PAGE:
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Pages About St Cuthbert's Church :
18th Century


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St Cuthbert's History


1706

Reverend David Williamson died aged about 72 years. He was buried next to his predecessor, Robert Pont but his widow erected no headstone - perhaps because her six predecessors would have had to be listed!  

1707

The Union of Parliaments. There was much opposition to this, particularly in Scotland, where people felt they would lose more than they would gain. Rev Neil McVicar was appointed to the collegiate charge of St Cuthbert’s.  

Courage and a muscular Christianity marked the Rev Neil McVicar, a Highlander and previously an army chaplain at Fort William. He spoke Gaelic and so was appointed to take charge of the Highlanders in and around the city.  

He strenuously upheld the Government position during the two Jacobite Rebellions of 1715 and 1745 - the Jacobites being those who remained loyal to James VII after he was deposed by his son-in-law, William of Orange.  

This Minister feared God but feared no man. Once he was threatened by a fellow who said he would have thrashed McVicar but for his clerical coat. In a moment the coat was on the ground and the Minister cried: "There lies the Minister of the West Kirk and here stands Neil McVicar, and by Yea and by Nay, sir, come on". The man wisely fled !  

1721

Act of Parliament restored patronage, that is the congregation lost the right to choose their own Ministers. Ministers and congregation strongly opposed the Act but did so in vain.  

1732

Edinburgh was notorious for its riots and St Cuthbert’s experienced this around the Church doors. A new Minister was presented to the congregation but he was not acceptable to some of them and so a riot began.  

The City Guard, commanded by Captain Porteous, was called for, to quell the disturbance. Musket shots were fired and several rioters injured. Four years later, the same Captain Porteous and his Guards fired at rioters in the city, killing six of them. The mob took their revenge then and hanged Porteous in the Grassmarket.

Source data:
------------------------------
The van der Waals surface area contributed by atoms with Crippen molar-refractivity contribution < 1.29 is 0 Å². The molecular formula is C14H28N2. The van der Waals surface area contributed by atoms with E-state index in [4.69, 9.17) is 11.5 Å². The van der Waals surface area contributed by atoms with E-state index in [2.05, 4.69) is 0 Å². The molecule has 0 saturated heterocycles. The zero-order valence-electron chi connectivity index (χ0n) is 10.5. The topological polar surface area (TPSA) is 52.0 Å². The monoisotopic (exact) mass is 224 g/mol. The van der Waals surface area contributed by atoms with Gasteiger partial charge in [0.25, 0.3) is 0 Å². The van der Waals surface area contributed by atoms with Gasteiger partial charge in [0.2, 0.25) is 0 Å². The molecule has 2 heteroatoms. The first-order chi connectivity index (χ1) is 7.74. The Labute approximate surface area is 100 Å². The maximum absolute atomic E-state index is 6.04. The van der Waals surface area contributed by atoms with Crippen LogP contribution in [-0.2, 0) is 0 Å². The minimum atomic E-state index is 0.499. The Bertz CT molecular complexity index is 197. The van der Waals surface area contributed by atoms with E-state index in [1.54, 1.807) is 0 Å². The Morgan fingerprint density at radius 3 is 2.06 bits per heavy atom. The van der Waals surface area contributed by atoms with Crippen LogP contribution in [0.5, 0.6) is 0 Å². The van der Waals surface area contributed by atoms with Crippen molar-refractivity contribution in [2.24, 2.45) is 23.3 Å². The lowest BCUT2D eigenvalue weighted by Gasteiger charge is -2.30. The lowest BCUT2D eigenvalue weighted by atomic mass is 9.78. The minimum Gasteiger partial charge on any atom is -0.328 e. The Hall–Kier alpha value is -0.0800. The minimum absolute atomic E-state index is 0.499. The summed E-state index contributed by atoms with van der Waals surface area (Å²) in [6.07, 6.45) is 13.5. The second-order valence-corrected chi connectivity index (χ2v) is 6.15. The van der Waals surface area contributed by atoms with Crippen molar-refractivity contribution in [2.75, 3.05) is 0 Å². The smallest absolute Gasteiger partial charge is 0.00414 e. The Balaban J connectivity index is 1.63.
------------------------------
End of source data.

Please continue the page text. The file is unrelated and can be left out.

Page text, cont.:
1743

Rev Neil McVicar produced a survey of the Parish population - 9,493 people living throughout 26 area divisions.  

1745

September, news reached Edinburgh that the Highland Army was approaching. The Gaelic-speaking horde had a fearsome reputation and so great excitement and terror was roused in the population. 

Prince Charles Edward Stuart seized the city. Several hundred in Edinburgh actively supported him and attended the Ball at Holyrood House after the Jacobite victory at Prestonpans but the Ministers of St Cuthbert’s Church - Rev Pitcairn and Rev McVicar - opposed him.  

Apart from one service held at the Tron Church, there was no public worship in the city itself during this time and many people sought refuge in the countryside. The Ministers of St Cuthbert’s, however, continued to hold normal services which were well attended despite the political and military upheaval happening all around.  

1747

After nearly forty years serving St Cuthbert’s, Neil McVicar died aged 75. He was buried in the Churchyard.  

1753

Parish population over 12,000 and Church accommodation quite inadequate. The Little Kirk, as it was known, was almost a ruin.  

1754

Proposal made and approved by the Kirk Session to build a Chapel of Ease on the south side of the parish. Funds were duly raised.  

1756

The Chapel of Ease opened. It accommodated 1200 people and cost £640 and 10 shillings.  

1758

Proposal made to build a Charity Work-house for the parish. It was in Riding School Lane to the west of the Church. 84 people were there the first year and it was enlarged as the need arose.  

1759

In this year, the draining of the Nor' Loch (Princes Street Gardens area) was begun.  

1763

The Little Kirk’s bell was hung in the Chapel of Ease.  

1772

Sunday 27th September, the imminent collapse of the Church was feared. Tradesmen gave their verdict that it was beyond repair and should be replaced.  

1773

Workmen, digging in the foundations of the pre-Reformation St Cuthbert’s Church, found a leaden coffin containing bones and a leaden urn.  

They opened the urn and a fragrant smell issued forth. It was found to contain an embalmed human heart. This most likely belonged to a Crusader killed in the Holy Land because the custom was to send the embalmed heart home to the Crusader’s family.  

1775

31st July, the new St Cuthbert’s Church was opened. Unusually, it had no steeple or bell but was fitted with a sundial !  

1789

A steeple was added to the tower of 1775.  




If you are researching your family history, or are interested in finding out more about the history of St Cuthbert's Church or Parish, you can find information on available resources HERE

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St Cuthbert's Parish Church. 5 Lothian Road. Edinburgh. UK. EH1 2EP